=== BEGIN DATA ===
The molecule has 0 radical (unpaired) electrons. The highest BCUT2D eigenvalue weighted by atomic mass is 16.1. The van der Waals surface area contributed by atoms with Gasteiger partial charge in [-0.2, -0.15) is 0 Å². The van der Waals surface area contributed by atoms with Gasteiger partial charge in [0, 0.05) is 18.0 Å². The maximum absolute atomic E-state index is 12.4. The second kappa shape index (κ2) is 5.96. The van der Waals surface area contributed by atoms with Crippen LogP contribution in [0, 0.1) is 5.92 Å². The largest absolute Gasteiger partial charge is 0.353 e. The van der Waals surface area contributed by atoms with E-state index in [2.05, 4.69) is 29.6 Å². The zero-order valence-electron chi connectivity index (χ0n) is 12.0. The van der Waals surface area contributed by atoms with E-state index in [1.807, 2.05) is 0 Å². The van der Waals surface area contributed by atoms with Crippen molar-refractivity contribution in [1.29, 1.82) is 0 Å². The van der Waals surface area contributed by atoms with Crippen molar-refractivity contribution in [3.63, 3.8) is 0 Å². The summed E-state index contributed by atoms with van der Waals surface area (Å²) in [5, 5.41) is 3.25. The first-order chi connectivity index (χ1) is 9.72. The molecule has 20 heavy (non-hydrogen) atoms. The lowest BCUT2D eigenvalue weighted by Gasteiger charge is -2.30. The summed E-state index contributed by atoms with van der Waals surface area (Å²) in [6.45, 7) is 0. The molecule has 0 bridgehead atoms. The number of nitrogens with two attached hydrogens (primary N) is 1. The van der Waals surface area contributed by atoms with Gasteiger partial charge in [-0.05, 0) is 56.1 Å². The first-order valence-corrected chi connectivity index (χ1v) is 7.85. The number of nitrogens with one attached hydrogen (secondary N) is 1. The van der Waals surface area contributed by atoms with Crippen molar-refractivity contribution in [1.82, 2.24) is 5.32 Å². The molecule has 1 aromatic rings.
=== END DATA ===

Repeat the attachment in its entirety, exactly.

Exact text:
The molecule has 0 radical (unpaired) electrons. The highest BCUT2D eigenvalue weighted by atomic mass is 16.1. The van der Waals surface area contributed by atoms with Gasteiger partial charge in [-0.2, -0.15) is 0 Å². The van der Waals surface area contributed by atoms with Gasteiger partial charge in [0, 0.05) is 18.0 Å². The maximum absolute atomic E-state index is 12.4. The second kappa shape index (κ2) is 5.96. The van der Waals surface area contributed by atoms with Crippen LogP contribution in [0, 0.1) is 5.92 Å². The largest absolute Gasteiger partial charge is 0.353 e. The van der Waals surface area contributed by atoms with E-state index in [2.05, 4.69) is 29.6 Å². The zero-order valence-electron chi connectivity index (χ0n) is 12.0. The van der Waals surface area contributed by atoms with E-state index in [1.807, 2.05) is 0 Å². The van der Waals surface area contributed by atoms with Crippen molar-refractivity contribution in [1.29, 1.82) is 0 Å². The van der Waals surface area contributed by atoms with Crippen molar-refractivity contribution in [3.63, 3.8) is 0 Å². The summed E-state index contributed by atoms with van der Waals surface area (Å²) in [5, 5.41) is 3.25. The first-order chi connectivity index (χ1) is 9.72. The molecule has 20 heavy (non-hydrogen) atoms. The lowest BCUT2D eigenvalue weighted by Gasteiger charge is -2.30. The summed E-state index contributed by atoms with van der Waals surface area (Å²) in [6.45, 7) is 0. The molecule has 0 bridgehead atoms. The number of nitrogens with two attached hydrogens (primary N) is 1. The van der Waals surface area contributed by atoms with Gasteiger partial charge in [-0.05, 0) is 56.1 Å². The first-order valence-corrected chi connectivity index (χ1v) is 7.85. The number of nitrogens with one attached hydrogen (secondary N) is 1. The van der Waals surface area contributed by atoms with Crippen molar-refractivity contribution in [1.82, 2.24) is 5.32 Å². The molecule has 1 aromatic rings.